Sarcoidose granulomas

Sarcoidose granulomas are nodal aggregates of epitheloid cells, similar to epitheolid tubercules of tuberculosis. However, the quantity of necrosis is low and it is noncaseating. Multinucleated giant cells of Langerhans cell type and foreign-body type giant cells are present, however they are less numerous and can be star-shaped (asteroid bodies) or lamellar (Schaumann bodies). These inclusions are not sarcoidose-specific. Some fibrous tissue and lymphocytes are present on the periphery. These granulomas can resorb or heal with a scar. In the lungs this can cause disseminated pulmonary fibrosis; in cardiac tissue they may cause impaired heart function and possibly death by heart failure. Langerhans cells are immature dendritic cells containing large granules called Birbeck granules. ... Lamellar armour is a kind of personal armour consisting of small rectangular plates (lames) which are laced together in parallel rows. ... Diffuse parenchymal lung disease (DPLD), also known as interstitial lung disease, refers to a group of lung diseases, affecting the alveolar epithelium, pulmonary capillary endothelium, basement membrane, perivascular and perilymphatic tissues. ...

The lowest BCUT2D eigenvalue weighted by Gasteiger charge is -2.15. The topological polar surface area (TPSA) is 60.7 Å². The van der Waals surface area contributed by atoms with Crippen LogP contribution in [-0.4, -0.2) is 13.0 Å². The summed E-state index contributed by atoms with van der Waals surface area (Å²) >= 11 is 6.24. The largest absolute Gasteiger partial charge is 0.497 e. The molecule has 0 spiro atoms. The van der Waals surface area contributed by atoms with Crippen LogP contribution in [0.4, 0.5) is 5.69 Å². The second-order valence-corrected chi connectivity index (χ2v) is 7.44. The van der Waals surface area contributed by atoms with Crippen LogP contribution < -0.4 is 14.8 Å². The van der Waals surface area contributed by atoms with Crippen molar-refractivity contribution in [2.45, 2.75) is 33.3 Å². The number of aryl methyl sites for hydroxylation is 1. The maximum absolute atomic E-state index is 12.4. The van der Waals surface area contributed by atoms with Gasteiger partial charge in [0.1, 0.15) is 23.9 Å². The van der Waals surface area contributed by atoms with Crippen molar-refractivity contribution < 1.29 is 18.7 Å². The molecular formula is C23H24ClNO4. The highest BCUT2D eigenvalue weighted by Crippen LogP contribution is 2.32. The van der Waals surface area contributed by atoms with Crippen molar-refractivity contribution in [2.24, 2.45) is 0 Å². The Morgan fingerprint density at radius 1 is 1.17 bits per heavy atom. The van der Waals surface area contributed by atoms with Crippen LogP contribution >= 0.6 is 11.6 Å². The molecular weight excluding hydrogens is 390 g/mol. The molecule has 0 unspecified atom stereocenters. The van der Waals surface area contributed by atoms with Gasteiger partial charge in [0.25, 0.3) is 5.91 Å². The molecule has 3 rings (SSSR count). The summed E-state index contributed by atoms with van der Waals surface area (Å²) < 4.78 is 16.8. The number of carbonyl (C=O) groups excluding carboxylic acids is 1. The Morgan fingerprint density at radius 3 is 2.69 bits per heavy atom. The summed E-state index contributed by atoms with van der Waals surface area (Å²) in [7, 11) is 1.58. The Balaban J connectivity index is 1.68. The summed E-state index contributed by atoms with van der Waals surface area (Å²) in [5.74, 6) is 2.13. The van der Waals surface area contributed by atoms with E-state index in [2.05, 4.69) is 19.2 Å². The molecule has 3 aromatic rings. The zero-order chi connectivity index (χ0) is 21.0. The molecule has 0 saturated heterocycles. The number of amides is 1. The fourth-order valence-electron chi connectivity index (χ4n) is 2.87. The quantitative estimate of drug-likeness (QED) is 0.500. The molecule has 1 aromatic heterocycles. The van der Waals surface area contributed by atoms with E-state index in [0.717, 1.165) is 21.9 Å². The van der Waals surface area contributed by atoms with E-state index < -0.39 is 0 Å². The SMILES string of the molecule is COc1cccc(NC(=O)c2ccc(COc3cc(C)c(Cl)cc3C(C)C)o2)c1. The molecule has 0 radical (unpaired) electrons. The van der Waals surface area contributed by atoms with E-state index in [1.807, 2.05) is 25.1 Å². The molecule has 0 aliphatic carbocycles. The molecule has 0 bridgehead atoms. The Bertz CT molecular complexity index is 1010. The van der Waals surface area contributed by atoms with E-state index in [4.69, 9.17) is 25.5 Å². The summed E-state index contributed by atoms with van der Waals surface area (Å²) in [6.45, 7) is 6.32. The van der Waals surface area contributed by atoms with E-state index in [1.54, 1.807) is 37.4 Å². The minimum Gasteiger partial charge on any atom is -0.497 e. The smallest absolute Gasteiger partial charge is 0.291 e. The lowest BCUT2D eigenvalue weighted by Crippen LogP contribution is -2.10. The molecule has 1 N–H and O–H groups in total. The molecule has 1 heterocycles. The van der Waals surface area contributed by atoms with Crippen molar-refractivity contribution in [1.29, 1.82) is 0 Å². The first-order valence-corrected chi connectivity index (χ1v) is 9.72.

Rheumatic myocarditis

Rheumatic fever affects all the heart tissue (rheumatic pancarditis). From all the pathological changes, only the granulomas, called Aschoff granulomas, are pathognomonic. In the centre, the fibrinoid necrosis is visible. It is encompassed by lymphocytes, plasma cells, fibroblasts and individual neutrophils. Also mononuclear Anitschkow's cells (histiocytes) and the characteristic Aschoff cells are present. Anitschkow's cells appear like an owl's eye and have a pale eosinophilic cytoplasm with a characteristic "caterpillar" nucleole in the bright blistered nucleus. They are arranged in a palisade around the centre. Aschoff cells have a single or multiple bean-shaped nuclei. Peripherally, fibroblasts and sclerotic fibrous tissue can be seen. The granuloma sometimes borders immediately on partially fragmented muscle fibers. Pathognomonic is a word, often used in medicine, which means characteristic or diagnostic for a particular disease. ...


Gumma hepatis